Curious mind. Cpen mind. Responsive mind. All three advance your divorce settlement conversations.
Invariably there are points in divorce settlement discussions where your spouse makes a proposal that you just can’t swallow. Your immediate negative reaction suggests that the proposal was never seriously considered. It’s easy to shoot down a proposal without full evaluation. Before you automatically reject your spouse’s proposal, cultivate your curious mind.
what makes your spouse think the proposal is good for you?
how is it a fair proposal for both spouses?
are there ways to tweak it to better meet both spouses’ needs and interests?
Have a conversation. By asking good questions, you both will think about the proposal more deeply. Perhaps through more brainstorming, ideas and options will come up that meet each of your objectives better. By having a conversation, the original germ of an idea may grow into an option that works for both of you.
Being curious and showing an open mind may create more options for the two of you. A reactive “No!” shuts the door and cuts off the conversation. Curious questions can open the door to more opportunity.
Lela Love, an accomplished Professor of Law at Cardozo School of Law, Director, Kukin Program for Conflict Resolution and the Cardozo Mediation Clinic, spoke on the challenges for dispute resolution providers in 2010 and beyond.
Humor can make a powerful point! Professor Love demonstrated this by telling a pointed joke which cleverly sums up the difference between litigation, arbitration and mediation….it went something like this:
• How many lawyers does it take to change a light bulb? Answer: How many can you afford?
• How many judges does it take to change a light bulb? Answer: They do not change light bulbs, they tell you who is responsible for the darkness.
• How many arbitrators does it take to change a light bulb? Answer: Same as judges, but you cannot appeal.
• How many mediators does it take to change a light bulb? Answer: Mediators do not change light bulbs either; they help the light bulbs change themselves!
Last Thursday I had the opportunity to hear Gloria Steinem, author and activist, famous for the Women’s Liberation Movement, speak at a fundraising luncheon for the YWCA. She spoke in part about how empowerment starts with the least powerful. She then gave her ideas about what the world would be like if the YWCA ran it……imagine…..differences would be celebrated rather than being regarded as negatives; hierarchal systems would be replaced with more humane systems and ultimately we would return to our instinctual nature to help each other rather than to compete with each other.
I wonder……what would happen if all divorce and family law matters went straight to facilitated, interest based mediation rather than to the courthouse, our hierarchal traditional approach which often exploits people, focuses on differences, is power based valuing win/lose, control and superiority and pits on family member against the other. Mediation allows and encourages people to work together, to show natural empathy for each other and to find common ground and the best alternative for all. What would happen if people getting divorced were guided to their natural instinct to have empathy and work for the benefit of all rather than being led to battle………..Let me guess:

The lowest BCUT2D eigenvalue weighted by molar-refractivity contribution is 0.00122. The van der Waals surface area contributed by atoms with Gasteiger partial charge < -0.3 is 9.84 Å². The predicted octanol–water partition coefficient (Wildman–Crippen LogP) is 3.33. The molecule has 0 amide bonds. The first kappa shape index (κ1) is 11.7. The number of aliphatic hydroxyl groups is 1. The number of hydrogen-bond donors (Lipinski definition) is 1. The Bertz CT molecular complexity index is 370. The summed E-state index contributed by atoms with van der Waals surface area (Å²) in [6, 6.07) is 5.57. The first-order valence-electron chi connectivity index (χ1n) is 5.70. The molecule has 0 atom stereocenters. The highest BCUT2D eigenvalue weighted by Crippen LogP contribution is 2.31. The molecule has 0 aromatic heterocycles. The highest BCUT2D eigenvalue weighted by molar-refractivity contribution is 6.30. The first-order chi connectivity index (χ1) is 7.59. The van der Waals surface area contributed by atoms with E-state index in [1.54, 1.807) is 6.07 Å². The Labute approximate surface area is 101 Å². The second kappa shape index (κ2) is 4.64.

·Parents and children would feel better and smile sooner….
·Agreements would be more durable……..
·The process would be less painful and more empowering………that’s what would happen!
I am sure the list could go on and on …..what do you think? We would like to know.
I could not be happier that I attended because it gave me an opportunity to brush up on and learn new skills, to reconnect with colleagues and friends and to put new skills in my toolbox. Three inspiring workshop presenters were:
Ken Cloke , dedicated and prominent mediator, trainer and consultant , and founder of Mediators Beyond Borders spoke about how to conduct dialogue sessions that shift people from power to interest based resolution and lead to more authentic interactions, mutual understandings and ultimately enhanced relationships.
David Hoffman, founder of Boston Law Collaborative, committed and skillful mediator and collaborative attorney presented on the art of caucusing and how timely and competent caucusing can expand trust and open doors that may offer opportunities for dispute resolutions that the parties were not willing to consider without the mediator “bonding” that can occur in caucus.
Nina Meierding, a national leader in the field of mediation, spoke brilliantly about the art of communicating across cultures, including how different cultures express needs, deal with uncertainty, and perceive, structure and react to time. I have seen Nina present for over 15 years and her material is always informative, fresh and useful.
One thing I can say about all three of these presenters is that they make going to the ABA DR Section conference worthwhile………………..I am deeply grateful for their willingness to keep our mediation tool boxes up to date!